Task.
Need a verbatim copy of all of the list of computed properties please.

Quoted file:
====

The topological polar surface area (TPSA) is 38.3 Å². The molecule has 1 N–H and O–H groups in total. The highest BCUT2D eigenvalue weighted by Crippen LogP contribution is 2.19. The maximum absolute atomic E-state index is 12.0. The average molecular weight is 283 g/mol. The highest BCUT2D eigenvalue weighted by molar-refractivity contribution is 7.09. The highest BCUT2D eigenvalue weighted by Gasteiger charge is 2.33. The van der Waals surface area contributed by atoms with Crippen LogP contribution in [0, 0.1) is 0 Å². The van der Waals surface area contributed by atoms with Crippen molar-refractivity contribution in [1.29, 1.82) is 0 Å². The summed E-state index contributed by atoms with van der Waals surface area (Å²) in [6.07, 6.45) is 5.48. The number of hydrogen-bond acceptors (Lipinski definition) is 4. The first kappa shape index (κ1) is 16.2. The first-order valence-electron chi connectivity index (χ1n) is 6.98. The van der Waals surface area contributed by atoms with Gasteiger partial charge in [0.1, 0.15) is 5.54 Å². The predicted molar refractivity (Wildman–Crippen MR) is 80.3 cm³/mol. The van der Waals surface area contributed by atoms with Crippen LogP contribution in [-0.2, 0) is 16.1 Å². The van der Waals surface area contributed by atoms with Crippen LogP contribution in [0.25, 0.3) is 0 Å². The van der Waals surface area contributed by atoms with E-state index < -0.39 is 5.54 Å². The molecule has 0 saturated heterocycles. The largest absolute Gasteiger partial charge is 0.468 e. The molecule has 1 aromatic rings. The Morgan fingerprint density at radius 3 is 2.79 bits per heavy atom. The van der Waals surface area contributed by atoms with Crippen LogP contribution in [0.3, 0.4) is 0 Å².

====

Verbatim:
The topological polar surface area (TPSA) is 38.3 Å². The molecule has 1 N–H and O–H groups in total. The highest BCUT2D eigenvalue weighted by Crippen LogP contribution is 2.19. The maximum absolute atomic E-state index is 12.0. The average molecular weight is 283 g/mol. The highest BCUT2D eigenvalue weighted by molar-refractivity contribution is 7.09. The highest BCUT2D eigenvalue weighted by Gasteiger charge is 2.33. The van der Waals surface area contributed by atoms with Crippen LogP contribution in [0, 0.1) is 0 Å². The van der Waals surface area contributed by atoms with Crippen molar-refractivity contribution in [1.29, 1.82) is 0 Å². The summed E-state index contributed by atoms with van der Waals surface area (Å²) in [6.07, 6.45) is 5.48. The number of hydrogen-bond acceptors (Lipinski definition) is 4. The first kappa shape index (κ1) is 16.2. The first-order valence-electron chi connectivity index (χ1n) is 6.98. The van der Waals surface area contributed by atoms with Gasteiger partial charge in [0.1, 0.15) is 5.54 Å². The predicted molar refractivity (Wildman–Crippen MR) is 80.3 cm³/mol. The van der Waals surface area contributed by atoms with Crippen LogP contribution in [-0.2, 0) is 16.1 Å². The van der Waals surface area contributed by atoms with Crippen LogP contribution in [0.25, 0.3) is 0 Å². The van der Waals surface area contributed by atoms with E-state index < -0.39 is 5.54 Å². The molecule has 0 saturated heterocycles. The largest absolute Gasteiger partial charge is 0.468 e. The molecule has 1 aromatic rings. The Morgan fingerprint density at radius 3 is 2.79 bits per heavy atom. The van der Waals surface area contributed by atoms with Crippen LogP contribution in [0.3, 0.4) is 0 Å².